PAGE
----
Feel the Difference

Ajahn Sucitto

Feel the Difference

Do things that honour and support a good heart, and live up to that in yourself. We can begin to see more clearly and intimately the difference between good and bad, wholesome and unwholesome, not from an abstract judgmental way. Feel the difference. Whatever makes you feel whole is wholesome. Whatever makes you feel bitter, regretful, unsettled, is unwholesome. No matter what people are doing to…

Dispassion Requires Strength

Ṭhānissaro Bhikkhu

Dispassion Requires Strength

Suffering isn’t simply something you passively endure. It’s an activity, the activity of clinging, in which the mind feeds off the things to which it clings. Its cause is also something you’re doing: You crave either to fantasize about sensual pleasures, to take on an identity in a particular world of experience, or to see your identity in a world of experience destroyed. The cessation of sufferin…

Mudita

Ajahn Pasanno

Mudita

Mudita is translated as gladness in the Divine Abidings chant, but the term commonly used is sympathetic joy. Mudita is characterized as a gladdening at others’ success, a delighting in the success, the goodness, and the well being of others. Its function is being unenvious, not being jealous of the good fortune of others. Most of us, I think, find loving- kindness and compassion beneficial and go…

From the Shadows

Ayyā Medhānandī

From the Shadows

Inner turmoil and negativity are by-products of our reactions to the worldly assaults on our six senses. Pierced by the arrow of craving and poisoned by ignorance, we stand defenceless against Mara’s band of rogues that tempt us and crowd our thoughts in their many guises. Beguiled and believing in their promises, we fall in line. Our chronic clinging to and grasping after the delights of the mate…

Just say, "No!"

Ṭhānissaro Bhikkhu

Just say, "No!"

We go around with cravings as our companions. These aren’t old companionships that you’d like to get a nice closure on. You can just stop them. And the way to do it is to focus on the present moment. You notice in the Buddha’s teachings there are no grand narratives about how the world came into being and where the world is going. The Buddha taught more how to get to know the present moment, how t…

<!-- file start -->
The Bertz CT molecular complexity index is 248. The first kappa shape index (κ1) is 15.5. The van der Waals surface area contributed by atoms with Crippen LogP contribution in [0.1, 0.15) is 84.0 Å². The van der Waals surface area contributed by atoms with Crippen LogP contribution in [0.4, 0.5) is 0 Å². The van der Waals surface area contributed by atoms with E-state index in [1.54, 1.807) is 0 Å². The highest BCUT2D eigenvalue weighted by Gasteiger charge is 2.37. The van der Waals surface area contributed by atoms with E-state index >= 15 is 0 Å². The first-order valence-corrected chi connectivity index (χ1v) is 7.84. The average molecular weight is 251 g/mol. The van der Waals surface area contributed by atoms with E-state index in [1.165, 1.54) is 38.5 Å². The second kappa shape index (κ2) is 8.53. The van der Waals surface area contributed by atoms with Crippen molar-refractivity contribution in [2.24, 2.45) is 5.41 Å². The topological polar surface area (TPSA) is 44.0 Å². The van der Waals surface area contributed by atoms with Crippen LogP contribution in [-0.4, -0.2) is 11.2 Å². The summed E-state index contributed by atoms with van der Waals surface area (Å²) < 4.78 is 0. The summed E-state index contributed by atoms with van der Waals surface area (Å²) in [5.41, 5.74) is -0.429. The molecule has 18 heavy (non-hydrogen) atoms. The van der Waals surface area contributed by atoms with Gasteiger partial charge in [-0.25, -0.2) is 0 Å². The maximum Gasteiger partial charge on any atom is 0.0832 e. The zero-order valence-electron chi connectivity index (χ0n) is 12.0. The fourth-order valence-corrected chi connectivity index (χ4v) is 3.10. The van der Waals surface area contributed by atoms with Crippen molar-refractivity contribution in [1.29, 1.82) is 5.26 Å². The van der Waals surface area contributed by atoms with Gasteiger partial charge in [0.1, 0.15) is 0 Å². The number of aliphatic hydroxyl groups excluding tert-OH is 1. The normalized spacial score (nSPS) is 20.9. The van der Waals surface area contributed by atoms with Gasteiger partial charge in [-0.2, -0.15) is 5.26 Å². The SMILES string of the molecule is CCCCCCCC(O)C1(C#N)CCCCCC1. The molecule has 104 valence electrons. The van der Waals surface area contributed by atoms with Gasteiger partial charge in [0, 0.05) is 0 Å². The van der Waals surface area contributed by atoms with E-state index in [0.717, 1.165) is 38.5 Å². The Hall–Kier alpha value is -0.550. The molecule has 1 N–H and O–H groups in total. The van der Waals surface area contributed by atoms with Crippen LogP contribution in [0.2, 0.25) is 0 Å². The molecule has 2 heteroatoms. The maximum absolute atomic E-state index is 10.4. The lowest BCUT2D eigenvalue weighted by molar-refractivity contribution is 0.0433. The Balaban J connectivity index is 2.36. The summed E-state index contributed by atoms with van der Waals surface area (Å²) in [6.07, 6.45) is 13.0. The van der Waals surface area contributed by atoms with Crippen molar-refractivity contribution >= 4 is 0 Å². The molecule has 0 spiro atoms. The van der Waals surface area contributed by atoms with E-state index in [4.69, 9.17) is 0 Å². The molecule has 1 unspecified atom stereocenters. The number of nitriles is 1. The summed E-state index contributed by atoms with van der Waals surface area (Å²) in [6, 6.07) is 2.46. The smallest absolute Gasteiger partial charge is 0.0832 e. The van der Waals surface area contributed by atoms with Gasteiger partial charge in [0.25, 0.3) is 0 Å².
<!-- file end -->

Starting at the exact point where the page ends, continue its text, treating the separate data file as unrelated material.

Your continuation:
Paying Attention to Food and Practice

Ajahn Pasanno

Paying Attention to Food and Practice

[Ajahn Chah] compared practice with paying attention to the food you eat. Some foods will upset your stomach; some foods will give you energy, while some foods will make you sluggish. Some food might taste good but may not be good for you, or might not taste good but be nourishing for you. In the same way that you have to pay attention to the result of the food that you eat, you have to pay attent…

Is there Any Hope?

Ajahn Pasanno

Is there Any Hope?

One of the Thai women meditating here had an insight into the quickness of the mind. Even meditating with the wholesome desire to bring the mind to a place of peace, tranquility, and clarity, she could see the mind go out to the sound of a dog barking. Then there was some other sound or distraction and the mind went out to that. The mind doesn’t stay still, even when we have the intention to train…

Reflection on the Unattractive

Ajahn Vajiro

Reflection on the Unattractive

I would like to offer some thoughts on the cultivation of asubha kammaṭṭhāna or ‘Reflection on The Unattractive’. We have a standard practice in the monastery of regularly reciting the asubha chant. This is recommended particularly for all samanas, all renunciates, but I would encourage everyone to consider it…Like any practice, however, it requires repeated application of effort to be effectiv…

Hold on to Strategies

Ṭhānissaro Bhikkhu

Hold on to Strategies

As long as you’re on the path, you have to hold on to things. Hold on to your strategies. It’s simply a matter of replacing unskillful ones with more skillful ones and being very clear about what your choices are. When you think about yourself, learn to think about it as a process, something you do, something you make. It is a whole series of strategies. One of the reasons why the mind is so diffi…

A Few Simple Objects

Ajahn Jayasaro

A Few Simple Objects

Luang Por did not consider a drastically simplified lifestyle to be liberating in itself; he knew well enough that the tendency towards attachment is far too strongly embedded in the unenlightened mind to be so simply bypassed. But a life pared back to essentials did play an important part in the training he was providing. Firstly, because it was a key element in sustaining the distinctive culture…